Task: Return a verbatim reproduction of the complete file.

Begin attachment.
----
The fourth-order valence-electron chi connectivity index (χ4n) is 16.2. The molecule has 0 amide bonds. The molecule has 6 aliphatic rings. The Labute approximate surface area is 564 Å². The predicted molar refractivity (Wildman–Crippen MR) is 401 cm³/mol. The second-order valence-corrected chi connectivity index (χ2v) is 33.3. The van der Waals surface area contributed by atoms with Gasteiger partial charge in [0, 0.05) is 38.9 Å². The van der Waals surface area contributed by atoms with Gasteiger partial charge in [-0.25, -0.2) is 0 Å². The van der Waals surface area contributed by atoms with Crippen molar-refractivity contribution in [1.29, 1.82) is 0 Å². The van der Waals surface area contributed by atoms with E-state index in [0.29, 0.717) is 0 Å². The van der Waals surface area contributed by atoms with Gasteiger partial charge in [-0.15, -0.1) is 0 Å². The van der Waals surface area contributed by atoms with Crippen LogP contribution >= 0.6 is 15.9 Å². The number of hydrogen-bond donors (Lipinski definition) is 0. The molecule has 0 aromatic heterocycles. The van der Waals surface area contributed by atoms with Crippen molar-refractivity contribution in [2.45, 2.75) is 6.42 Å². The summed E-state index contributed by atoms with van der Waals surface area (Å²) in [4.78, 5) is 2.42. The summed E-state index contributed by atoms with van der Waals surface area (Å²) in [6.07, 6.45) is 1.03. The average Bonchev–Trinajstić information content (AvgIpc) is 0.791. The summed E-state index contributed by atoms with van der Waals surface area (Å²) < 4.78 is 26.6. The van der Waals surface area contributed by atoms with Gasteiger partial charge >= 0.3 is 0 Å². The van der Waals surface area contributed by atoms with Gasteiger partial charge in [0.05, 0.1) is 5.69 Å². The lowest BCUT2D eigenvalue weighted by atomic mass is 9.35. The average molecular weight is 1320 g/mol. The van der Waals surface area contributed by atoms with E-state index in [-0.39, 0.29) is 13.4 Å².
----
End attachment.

The fourth-order valence-electron chi connectivity index (χ4n) is 16.2. The molecule has 0 amide bonds. The molecule has 6 aliphatic rings. The Labute approximate surface area is 564 Å². The predicted molar refractivity (Wildman–Crippen MR) is 401 cm³/mol. The second-order valence-corrected chi connectivity index (χ2v) is 33.3. The van der Waals surface area contributed by atoms with Gasteiger partial charge in [0, 0.05) is 38.9 Å². The van der Waals surface area contributed by atoms with Gasteiger partial charge in [-0.25, -0.2) is 0 Å². The van der Waals surface area contributed by atoms with Crippen molar-refractivity contribution in [1.29, 1.82) is 0 Å². The van der Waals surface area contributed by atoms with E-state index in [0.29, 0.717) is 0 Å². The van der Waals surface area contributed by atoms with Gasteiger partial charge in [-0.15, -0.1) is 0 Å². The van der Waals surface area contributed by atoms with Crippen LogP contribution >= 0.6 is 15.9 Å². The number of hydrogen-bond donors (Lipinski definition) is 0. The molecule has 0 aromatic heterocycles. The van der Waals surface area contributed by atoms with Crippen molar-refractivity contribution in [2.45, 2.75) is 6.42 Å². The summed E-state index contributed by atoms with van der Waals surface area (Å²) in [4.78, 5) is 2.42. The summed E-state index contributed by atoms with van der Waals surface area (Å²) in [6.07, 6.45) is 1.03. The average Bonchev–Trinajstić information content (AvgIpc) is 0.791. The summed E-state index contributed by atoms with van der Waals surface area (Å²) < 4.78 is 26.6. The van der Waals surface area contributed by atoms with Gasteiger partial charge >= 0.3 is 0 Å². The van der Waals surface area contributed by atoms with Gasteiger partial charge in [0.05, 0.1) is 5.69 Å². The lowest BCUT2D eigenvalue weighted by atomic mass is 9.35. The average molecular weight is 1320 g/mol. The van der Waals surface area contributed by atoms with E-state index in [-0.39, 0.29) is 13.4 Å².